Sunday, March 11, 2012

rogan josh

By now I'm sure you're all well aware of my fondness for all things curry. Mmmm, curry! Curry is not exactly a popular thing in Vermont, at least not in the part I live in. Every town around here has two or three pizza joints, and probably every town (on average, at least) has an Americanized-Chinese restaurant, but any other kind of ethnic food is pretty under-represented. We do have two Indian restaurants "near by" - meaning 30+ minutes' drive away - which means we never go to them.

Instead, I've learned to make my own curry and it's been a rewarding adventure. My first stab at curry was a couple years ago when my (then newly installed) UK-born husband started jonesing for the unofficial UK national dish, Chicken Tikka Masala. I'd never made anything so exotic as curry before, and I was a little nervous as I researched recipes and went shopping for ingredients. However, never one to back down from a cooking challenge, I gave it a go. It turned out yummy, and my husband's high praise gave me the confidence to try other types of curries. I've even converted my "what's in it, is it weird, what does it taste like, I don't know about this" parents into curry fans.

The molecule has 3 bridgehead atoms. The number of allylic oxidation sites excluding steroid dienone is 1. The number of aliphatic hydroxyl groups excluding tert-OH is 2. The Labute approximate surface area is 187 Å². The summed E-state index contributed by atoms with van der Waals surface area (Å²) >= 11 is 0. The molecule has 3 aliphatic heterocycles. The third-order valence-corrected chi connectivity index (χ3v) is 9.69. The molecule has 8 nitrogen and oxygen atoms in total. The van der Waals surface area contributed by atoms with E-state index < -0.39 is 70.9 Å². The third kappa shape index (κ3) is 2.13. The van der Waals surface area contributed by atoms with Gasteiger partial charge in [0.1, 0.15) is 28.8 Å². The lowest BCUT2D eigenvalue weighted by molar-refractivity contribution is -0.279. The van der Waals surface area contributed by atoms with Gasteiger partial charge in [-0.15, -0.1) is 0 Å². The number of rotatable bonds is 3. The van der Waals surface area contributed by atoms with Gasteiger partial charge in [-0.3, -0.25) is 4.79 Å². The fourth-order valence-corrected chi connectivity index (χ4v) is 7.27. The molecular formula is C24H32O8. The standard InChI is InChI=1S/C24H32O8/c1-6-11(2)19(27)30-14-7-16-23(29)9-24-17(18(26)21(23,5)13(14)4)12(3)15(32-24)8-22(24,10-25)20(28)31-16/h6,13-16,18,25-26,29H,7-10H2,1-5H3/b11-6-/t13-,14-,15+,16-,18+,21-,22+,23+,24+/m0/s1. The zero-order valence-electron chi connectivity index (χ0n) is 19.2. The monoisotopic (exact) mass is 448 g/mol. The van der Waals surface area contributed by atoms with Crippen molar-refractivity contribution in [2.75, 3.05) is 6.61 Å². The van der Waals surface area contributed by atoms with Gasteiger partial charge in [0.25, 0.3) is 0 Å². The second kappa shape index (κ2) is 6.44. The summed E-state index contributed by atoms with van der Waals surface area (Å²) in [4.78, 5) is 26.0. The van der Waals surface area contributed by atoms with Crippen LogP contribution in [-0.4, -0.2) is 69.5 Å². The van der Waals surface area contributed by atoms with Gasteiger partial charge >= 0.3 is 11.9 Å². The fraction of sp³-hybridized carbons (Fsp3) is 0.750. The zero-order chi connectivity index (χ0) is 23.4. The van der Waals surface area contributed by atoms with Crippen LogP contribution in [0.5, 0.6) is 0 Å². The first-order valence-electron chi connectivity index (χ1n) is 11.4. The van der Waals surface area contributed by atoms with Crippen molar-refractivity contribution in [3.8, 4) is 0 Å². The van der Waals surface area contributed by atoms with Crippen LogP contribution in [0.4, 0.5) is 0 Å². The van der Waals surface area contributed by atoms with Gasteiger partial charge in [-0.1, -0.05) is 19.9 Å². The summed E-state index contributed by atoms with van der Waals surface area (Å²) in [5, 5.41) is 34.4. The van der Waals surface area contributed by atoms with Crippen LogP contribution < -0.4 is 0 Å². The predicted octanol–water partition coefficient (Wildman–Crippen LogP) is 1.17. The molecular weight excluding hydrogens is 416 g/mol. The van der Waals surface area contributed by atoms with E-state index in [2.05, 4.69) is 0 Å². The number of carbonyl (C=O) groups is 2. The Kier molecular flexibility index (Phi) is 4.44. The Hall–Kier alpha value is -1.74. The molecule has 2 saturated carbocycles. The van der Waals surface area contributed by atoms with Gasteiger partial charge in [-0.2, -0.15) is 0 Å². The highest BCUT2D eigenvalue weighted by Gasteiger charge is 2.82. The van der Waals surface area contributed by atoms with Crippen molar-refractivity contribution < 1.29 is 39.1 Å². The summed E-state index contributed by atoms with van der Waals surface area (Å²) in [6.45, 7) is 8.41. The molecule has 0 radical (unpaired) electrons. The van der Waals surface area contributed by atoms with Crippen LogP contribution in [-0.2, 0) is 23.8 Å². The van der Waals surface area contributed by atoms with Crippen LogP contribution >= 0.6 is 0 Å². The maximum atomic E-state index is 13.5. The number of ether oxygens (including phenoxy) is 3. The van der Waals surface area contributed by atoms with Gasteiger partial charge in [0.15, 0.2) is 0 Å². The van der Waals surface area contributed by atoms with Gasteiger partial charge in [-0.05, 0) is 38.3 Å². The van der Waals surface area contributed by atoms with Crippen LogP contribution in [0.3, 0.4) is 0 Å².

When I got "Well Fed", a Paleo-diet cookbook by Melissa Joulwan, I wasn't sure what to expect - especially after a couple of other sort of disappointing Primal- and Paleo-compliant cookbooks I'd recently bought. "Well Fed" was a pleasant surprise, full of  awesome photos, yummy-sounding recipes, and just the general way the book was put together. One of the recipes that really caught my eye was one for Rogan Josh, which I'd been recently thinking about trying to make. Huzzah! Happy coincidence! I bookmarked the recipe and, a couple weeks later, decided to give it a go.

Obviously I can't type the whole recipe out for you here because that's not cool (buy the book! Seriously! Worth the money!), but I can tell you that the meat is browned on its own (the recipe calls for lamb, but I used beef), and then has a nice long simmer with plenty of onions in a sauce made of cumin, coriander, cinnamon, ginger, and some other spices, along with coconut milk. The resultant texture is silky and lush. We had it spooned over some steamed cauliflower for dinner, and then we ate bowls of it like stew the next day for lunch. It's one of those dishes that improves with an overnight sit in the fridge, too. I'll definitely be adding this to my list of curry can-do's!